I generally avoid “media novels,” such as Star Trek or Star Wars tie-ins because I think they harm the genre by taking shelf space away from original SF and F; however, I could not resist picking up Michael Moorcock’s Dr. Who novel because I’ve been an avid reader of Moorcock since my teenage years, and I’ve recently started watching Dr. Who via Netflix.
I’m not a long-term fan of Who. I recently started watching the series and enjoyed it more than I thought I would. The recent relaunch has been solid for the most part, so I rented some of the older Tom Baker period, which tends to have good storylines with dated special effects. Since the story is more important than the explosions to me, that combination is acceptable.
I do feel that if you examine Dr. Who closely it has many gaps in logic. Why does Dr. Who, who can go anywhere in space and time, keep traveling to England? Don’t get me wrong. I like the English. They’re good allies, they have excellent ale, but the weather and the food are questionable. Furthermore, why do space invaders and evil creatures attack England so often? Why not invade China or Portugal instead? When someone that Who likes, such as a companion, dies, why doesn’t he just go back in time and save them? He claims that that would create time paradoxes, but why? By traveling back and forth in time and space the Doctor is inevitably changing the course of history. And why does he claim that it’s a bad thing to change history? History doesn’t seem all that great: constant wars, genocide, and periodic economic disasters. Why, it appears that he only changes history when the plot requires it!
Moorcock addresses some of the absurdities of the series in clever ways. Moorcock tells us that Dr Who is a terraphile, and he publishes a terraphile fanzine in the future. Furthermore, he enjoys historical reenactments of English history! Dr. Who loves English cosplay! That explains a lot doesn’t it? He’s kind’ve like the steampunks you run into at SF conventions: the people with the tweedy Victorian outfits, the goggles, and the pocket watches! He just has a time machine that takes him to the historical periods he’s interested in.
The novel is set 50,000 years in the future when humans enjoy advanced nanotechnology, FTL space travel, easy terraforming, and have entire planets set aside for cosplay. Humans, uplifted animals, and various alien races mingle easily and fairly harmoniously.
The novel combines a number of genres: SF, Masterpiece theater, space opera, Wodehouse comedy, and Sexton Blake detective stories. The writing style is a direct homage to P.G. Wodehouse. Moorcock includes a lot of the cosmology of his corpus, such as the battle between Law and Choas as well as the character of Captain Cornelius, who is an incarnation of the Eternal Champion.
The novel largely takes places on spaceliners and planets on which reenactors have attempted to recreate Earth’s history from the 15th to the 20th century. The novel’s cosplayers are obsessed with recreating Earth’s medieval sports, which they replicate in comic misinterpretations.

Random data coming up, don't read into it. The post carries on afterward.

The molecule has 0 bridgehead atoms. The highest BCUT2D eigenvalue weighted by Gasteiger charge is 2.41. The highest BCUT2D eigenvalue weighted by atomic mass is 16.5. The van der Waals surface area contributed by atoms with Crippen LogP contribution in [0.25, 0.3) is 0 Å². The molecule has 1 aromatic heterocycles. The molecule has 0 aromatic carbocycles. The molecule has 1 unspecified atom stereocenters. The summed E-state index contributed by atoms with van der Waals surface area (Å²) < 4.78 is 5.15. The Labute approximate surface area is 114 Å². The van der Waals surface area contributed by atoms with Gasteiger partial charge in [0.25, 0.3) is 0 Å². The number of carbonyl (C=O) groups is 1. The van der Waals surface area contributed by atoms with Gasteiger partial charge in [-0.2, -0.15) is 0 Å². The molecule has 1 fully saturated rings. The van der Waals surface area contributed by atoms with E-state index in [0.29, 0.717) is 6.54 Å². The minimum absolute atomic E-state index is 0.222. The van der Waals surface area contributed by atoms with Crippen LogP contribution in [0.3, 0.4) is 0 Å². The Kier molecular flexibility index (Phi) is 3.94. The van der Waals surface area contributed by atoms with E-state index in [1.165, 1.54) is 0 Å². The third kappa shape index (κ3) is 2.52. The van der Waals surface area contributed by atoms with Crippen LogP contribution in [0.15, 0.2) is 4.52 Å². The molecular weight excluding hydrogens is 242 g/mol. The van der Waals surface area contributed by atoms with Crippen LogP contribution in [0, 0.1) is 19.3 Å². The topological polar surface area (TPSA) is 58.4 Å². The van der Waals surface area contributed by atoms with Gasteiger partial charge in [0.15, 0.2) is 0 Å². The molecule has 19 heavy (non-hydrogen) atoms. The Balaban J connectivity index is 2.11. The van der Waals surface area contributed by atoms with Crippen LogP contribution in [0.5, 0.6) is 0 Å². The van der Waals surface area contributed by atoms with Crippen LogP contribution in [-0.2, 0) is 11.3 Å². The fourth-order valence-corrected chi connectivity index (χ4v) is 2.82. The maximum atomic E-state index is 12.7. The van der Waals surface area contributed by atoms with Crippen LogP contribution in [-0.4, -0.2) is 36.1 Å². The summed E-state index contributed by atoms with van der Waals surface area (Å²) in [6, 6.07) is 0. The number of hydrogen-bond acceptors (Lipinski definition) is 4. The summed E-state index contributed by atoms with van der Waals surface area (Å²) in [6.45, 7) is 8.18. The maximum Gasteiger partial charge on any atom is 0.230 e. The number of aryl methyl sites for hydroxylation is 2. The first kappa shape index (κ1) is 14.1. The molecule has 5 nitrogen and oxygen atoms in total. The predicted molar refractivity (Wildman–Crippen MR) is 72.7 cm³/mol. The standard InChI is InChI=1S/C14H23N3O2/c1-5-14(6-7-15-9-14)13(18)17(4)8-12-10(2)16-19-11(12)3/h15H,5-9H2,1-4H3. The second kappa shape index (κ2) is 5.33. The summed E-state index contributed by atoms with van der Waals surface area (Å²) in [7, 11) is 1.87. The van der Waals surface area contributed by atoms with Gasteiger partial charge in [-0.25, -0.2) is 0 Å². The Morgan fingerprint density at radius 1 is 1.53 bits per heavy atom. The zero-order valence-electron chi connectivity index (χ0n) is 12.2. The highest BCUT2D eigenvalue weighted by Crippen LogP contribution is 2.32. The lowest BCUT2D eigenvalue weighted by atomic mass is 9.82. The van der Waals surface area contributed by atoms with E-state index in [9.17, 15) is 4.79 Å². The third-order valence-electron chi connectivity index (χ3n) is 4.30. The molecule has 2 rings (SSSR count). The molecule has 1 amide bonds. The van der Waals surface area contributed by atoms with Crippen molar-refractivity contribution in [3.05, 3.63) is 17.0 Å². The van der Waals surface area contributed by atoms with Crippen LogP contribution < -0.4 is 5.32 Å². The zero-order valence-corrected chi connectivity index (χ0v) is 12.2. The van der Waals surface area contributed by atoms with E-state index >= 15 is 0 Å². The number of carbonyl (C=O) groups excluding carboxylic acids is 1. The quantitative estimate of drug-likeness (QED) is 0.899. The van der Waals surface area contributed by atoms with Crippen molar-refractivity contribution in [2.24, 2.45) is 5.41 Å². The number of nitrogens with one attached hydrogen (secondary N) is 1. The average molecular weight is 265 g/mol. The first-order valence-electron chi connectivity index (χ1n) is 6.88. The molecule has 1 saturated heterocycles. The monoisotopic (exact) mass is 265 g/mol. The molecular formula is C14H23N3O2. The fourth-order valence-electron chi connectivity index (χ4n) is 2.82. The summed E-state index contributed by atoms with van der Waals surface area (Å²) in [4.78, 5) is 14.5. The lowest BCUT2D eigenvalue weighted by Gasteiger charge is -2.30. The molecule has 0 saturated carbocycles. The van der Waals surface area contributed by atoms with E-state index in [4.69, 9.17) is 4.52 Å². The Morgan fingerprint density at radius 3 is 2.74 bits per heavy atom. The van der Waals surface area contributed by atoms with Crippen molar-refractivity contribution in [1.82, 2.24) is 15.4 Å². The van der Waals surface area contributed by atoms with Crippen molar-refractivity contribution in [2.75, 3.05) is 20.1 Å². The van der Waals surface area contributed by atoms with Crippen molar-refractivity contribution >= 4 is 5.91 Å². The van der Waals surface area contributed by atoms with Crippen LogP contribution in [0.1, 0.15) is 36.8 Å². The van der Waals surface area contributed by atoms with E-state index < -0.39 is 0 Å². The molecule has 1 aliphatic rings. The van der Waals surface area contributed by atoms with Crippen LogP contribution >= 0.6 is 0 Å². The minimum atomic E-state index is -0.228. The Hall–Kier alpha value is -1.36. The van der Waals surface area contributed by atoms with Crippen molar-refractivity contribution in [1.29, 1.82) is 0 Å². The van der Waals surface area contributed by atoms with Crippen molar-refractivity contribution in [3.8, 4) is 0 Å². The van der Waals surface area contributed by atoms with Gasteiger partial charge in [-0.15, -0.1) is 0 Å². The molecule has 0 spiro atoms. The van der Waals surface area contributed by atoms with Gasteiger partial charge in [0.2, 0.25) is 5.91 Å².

The novel’s Macguffin is the Cosmic Regulator, which maintains the balance between law and chaos throughout the multiverse. If General Force, the novel’s villain, gets the regulator he will cause the heat death of the universe, an old New Wave theme. Force believes in order, and the heat death of the universe will create complete order.
The last section of the novel portrays the games that will determine who wins the prize, the Silver arrows of Artemis (which are part of the Cosmic Regulator). The games include: cracking the nut, hanging the surf, skipping the landlord, broadsword fighting, archery, and jousting. The games constitute an important ritual that will help restore the multiverse, which is threatened because the Arrows are not in their proper place and cannot regulate the balance.
Despite the fact that the existence of the entire multiverse is threatened, there really isn’t that much suspense. At the end the universe is saved, and the balance is restored. Yawn, did you really think it wouldn’t be?
At times I found the novel absorbing, and at other times it dragged. The villain Frank/Freddie Force was not evil enough or eccentric enough to hold my interest. The characterization of the other characters, despite their individual idiosyncrasies, was average.
The novel should be more fun than it is. Part of the problem is that Moorcock is repeating himself again. Although Moorcock’s corpus is impressive, do we really need another novel about the Eternal Champion and the battle between Law and Chaos? Why doesn’t such a brilliant writer get tired of writing about the same theme and plot?
Will conservatives like it?
If you’re a huge fan of Moorcock and Dr. Who, you will probably enjoy the novel. It’s well written, and an unusual take on Dr. Who. It’s above average for a media novel, but certainly not as powerful as most of Moorcock’s corpus, and even that’s starting to wear thin thematically.